Happiness is an art that is achieved with guidelines of good living. He says it and many of those who have sincerely been interested in that mystery that is happiness say it. The philosopher Arthur Schopenhauer called it eudomology and to him he dedicated numerous pages that have been published in Spanish grouped in various books: Aphorisms about the art of living, the art of knowing oneself or the art of being happy.

To achieve this, he proposes not to neglect the following aspects:

  • Preserve the best attributes that nature has given us: health, vigor, beauty, temperament, intelligence.
  • Get enough livelihoods to feel protected from adversity.
  • Take into account what others think of us, but without letting self-esteem depend on them, but must arise from oneself.


In times of crisis like today, happiness may seem more elusive, but it is still within our grasp.

  1. Moderation. Aristotle said that the best we can have been health, and after him there has been no wise man who has not corroborated it. To maintain it, the fundamental thing, according to Socrates, is to avoid the causes of the disease: “Nothing in excess.”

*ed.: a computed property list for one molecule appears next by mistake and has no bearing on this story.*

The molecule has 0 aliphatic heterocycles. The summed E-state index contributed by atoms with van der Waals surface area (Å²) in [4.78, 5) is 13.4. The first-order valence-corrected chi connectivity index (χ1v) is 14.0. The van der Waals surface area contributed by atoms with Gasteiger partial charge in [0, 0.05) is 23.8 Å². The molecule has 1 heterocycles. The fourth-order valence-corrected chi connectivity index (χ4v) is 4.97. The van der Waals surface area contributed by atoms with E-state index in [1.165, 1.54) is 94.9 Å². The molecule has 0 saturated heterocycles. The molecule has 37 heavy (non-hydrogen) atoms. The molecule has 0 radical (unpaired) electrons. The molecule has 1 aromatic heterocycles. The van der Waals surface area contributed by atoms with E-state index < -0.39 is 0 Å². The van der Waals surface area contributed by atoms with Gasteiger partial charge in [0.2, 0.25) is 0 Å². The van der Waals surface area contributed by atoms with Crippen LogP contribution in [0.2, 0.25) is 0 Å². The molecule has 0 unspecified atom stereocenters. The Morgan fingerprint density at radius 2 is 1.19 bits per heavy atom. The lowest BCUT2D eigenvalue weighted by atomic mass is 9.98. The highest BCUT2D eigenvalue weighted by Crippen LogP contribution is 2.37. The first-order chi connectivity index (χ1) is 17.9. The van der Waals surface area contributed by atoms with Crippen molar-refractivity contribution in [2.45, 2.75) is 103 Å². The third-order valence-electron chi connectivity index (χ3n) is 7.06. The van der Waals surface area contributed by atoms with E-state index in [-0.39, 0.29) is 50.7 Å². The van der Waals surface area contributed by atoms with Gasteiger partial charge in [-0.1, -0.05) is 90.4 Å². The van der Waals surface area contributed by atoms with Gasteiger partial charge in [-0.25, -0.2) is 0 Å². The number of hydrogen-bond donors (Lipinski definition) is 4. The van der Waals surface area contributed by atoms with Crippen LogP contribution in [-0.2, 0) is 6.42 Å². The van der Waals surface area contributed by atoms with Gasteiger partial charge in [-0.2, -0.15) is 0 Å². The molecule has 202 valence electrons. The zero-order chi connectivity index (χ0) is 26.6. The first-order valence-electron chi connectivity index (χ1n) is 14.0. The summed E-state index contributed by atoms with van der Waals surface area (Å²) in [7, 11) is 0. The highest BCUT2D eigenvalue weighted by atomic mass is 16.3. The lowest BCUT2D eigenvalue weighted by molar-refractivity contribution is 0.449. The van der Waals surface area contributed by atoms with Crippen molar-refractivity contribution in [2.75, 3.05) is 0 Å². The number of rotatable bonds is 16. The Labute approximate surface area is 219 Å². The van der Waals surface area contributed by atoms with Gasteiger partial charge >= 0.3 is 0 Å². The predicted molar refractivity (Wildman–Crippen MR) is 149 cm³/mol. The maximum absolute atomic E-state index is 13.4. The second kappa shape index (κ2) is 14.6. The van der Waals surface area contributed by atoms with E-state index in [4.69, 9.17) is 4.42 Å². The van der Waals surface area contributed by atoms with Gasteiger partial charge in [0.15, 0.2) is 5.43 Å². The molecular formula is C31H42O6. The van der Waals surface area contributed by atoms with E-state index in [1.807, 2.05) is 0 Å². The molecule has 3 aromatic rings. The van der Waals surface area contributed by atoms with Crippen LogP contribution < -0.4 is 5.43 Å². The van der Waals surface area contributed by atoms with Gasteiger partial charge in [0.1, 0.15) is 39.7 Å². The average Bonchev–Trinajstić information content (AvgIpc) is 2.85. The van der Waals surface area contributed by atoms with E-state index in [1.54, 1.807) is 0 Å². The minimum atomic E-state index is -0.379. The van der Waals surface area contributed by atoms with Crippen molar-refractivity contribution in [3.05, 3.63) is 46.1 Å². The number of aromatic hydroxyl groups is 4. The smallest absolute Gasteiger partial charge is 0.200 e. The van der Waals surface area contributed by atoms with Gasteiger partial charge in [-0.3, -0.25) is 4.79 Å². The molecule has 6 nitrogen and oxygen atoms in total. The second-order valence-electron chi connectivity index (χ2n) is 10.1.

2. Satisfaction. You can evoke the little satisfactions that you get throughout the day and see if there are reasons to seek other ones. In this way, as Seneca said, one is satisfied internally and with the goods that arise from oneself.
  3. Thanks. We cannot avoid emotions like sadness or anger. But it’s always happy to think about what life has given us, how much we owe to some people … and thank them for it.
  4. Share. Human beings need to give, love and share as much as we need to take, defend privacy and protect what we believe is ours.
  5. Choose. We often think, feel and act conditioned by points of view acquired almost without realizing it, without ever questioning them, which favors the repetition of certain misfortunes. Analyzing the things that annoy us or disturb us broadens the possibilities of choice, and each choice brings us closer to the life we ​​want.
  6. Enjoy. Do not miss an opportunity to enjoy life, no matter how small, because in them is the flavor of life.
  7. Balance. Says the Tao-Te-Ching: “He who stands on tiptoe cannot keep his balance; he who walks with great strides will not go far; who is exhibited cannot stand out; whoever is being celebrated will go unnoticed; whoever exalts himself does not deserve praise; he who boasts is not lofty. “